Western Kentucky University

Poster Title

Is Collema sp., a Gelatinous Lichen, a Sustainable Source of Nitrogen for Greenhouse and Nursery Crop Production?

Institution

Western Kentucky University

Abstract

Fixation of atmospheric nitrogen is vital to plant life. Many cyanobacteria fix nitrogen and can associate with fungi to form lichen. The gelatinous lichen, Collema sp., is native to Warren County, Kentucky and inhabits bare soil. During periods of sufficient soil moisture, it fixes nitrogen, photosynthesizes, and its appearance is altered from a dry, hard flake to hydrated, swollen, and jelly-like. When applied to the soil surface of a planted pot, Collema can act as a nitrogen fertilizer supplement through the release of the nitrogen fixed by the cyanobacteria symbiont into the soil. Four preliminary studies were conducted to examine Collema’s rate of growth, rate of hydration, anatomy and the effect of nitrogen produced on plant growth. The results suggested that Collema is a very promising specimen for future use as a natural nitrogen fertilizer supplement. Further studies are being conducted to examine this lichen’s capabilities in greater detail.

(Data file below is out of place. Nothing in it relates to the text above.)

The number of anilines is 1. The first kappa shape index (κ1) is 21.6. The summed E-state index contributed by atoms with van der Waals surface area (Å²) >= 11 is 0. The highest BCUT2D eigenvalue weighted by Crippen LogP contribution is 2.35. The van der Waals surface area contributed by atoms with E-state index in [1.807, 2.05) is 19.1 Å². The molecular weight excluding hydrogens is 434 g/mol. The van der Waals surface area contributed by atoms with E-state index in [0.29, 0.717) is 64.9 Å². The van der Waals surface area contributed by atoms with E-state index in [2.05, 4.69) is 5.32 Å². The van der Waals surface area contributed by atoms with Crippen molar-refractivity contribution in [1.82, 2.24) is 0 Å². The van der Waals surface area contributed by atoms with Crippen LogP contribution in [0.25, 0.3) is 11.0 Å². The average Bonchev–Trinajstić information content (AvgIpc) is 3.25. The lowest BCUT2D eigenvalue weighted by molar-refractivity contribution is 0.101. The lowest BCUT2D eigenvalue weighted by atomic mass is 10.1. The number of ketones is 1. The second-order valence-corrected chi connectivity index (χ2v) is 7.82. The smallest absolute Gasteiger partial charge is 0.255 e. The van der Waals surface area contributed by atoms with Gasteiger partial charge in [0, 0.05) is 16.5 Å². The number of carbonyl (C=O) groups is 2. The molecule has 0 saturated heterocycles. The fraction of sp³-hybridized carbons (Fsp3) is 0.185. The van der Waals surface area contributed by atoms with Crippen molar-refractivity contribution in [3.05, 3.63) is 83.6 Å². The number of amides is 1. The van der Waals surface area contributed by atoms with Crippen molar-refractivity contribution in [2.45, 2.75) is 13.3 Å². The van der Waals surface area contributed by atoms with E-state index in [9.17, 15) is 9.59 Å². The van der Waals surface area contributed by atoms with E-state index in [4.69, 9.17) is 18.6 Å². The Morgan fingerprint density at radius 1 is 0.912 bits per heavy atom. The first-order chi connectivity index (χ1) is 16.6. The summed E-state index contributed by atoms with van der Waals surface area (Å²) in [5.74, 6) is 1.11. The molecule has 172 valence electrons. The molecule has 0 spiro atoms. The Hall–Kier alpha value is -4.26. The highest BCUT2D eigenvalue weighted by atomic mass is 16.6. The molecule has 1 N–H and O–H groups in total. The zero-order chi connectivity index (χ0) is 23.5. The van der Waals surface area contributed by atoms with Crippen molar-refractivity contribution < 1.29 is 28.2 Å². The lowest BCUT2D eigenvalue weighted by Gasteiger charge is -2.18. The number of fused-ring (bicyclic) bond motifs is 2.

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Is Collema sp., a Gelatinous Lichen, a Sustainable Source of Nitrogen for Greenhouse and Nursery Crop Production?

Fixation of atmospheric nitrogen is vital to plant life. Many cyanobacteria fix nitrogen and can associate with fungi to form lichen. The gelatinous lichen, Collema sp., is native to Warren County, Kentucky and inhabits bare soil. During periods of sufficient soil moisture, it fixes nitrogen, photosynthesizes, and its appearance is altered from a dry, hard flake to hydrated, swollen, and jelly-like. When applied to the soil surface of a planted pot, Collema can act as a nitrogen fertilizer supplement through the release of the nitrogen fixed by the cyanobacteria symbiont into the soil. Four preliminary studies were conducted to examine Collema’s rate of growth, rate of hydration, anatomy and the effect of nitrogen produced on plant growth. The results suggested that Collema is a very promising specimen for future use as a natural nitrogen fertilizer supplement. Further studies are being conducted to examine this lichen’s capabilities in greater detail.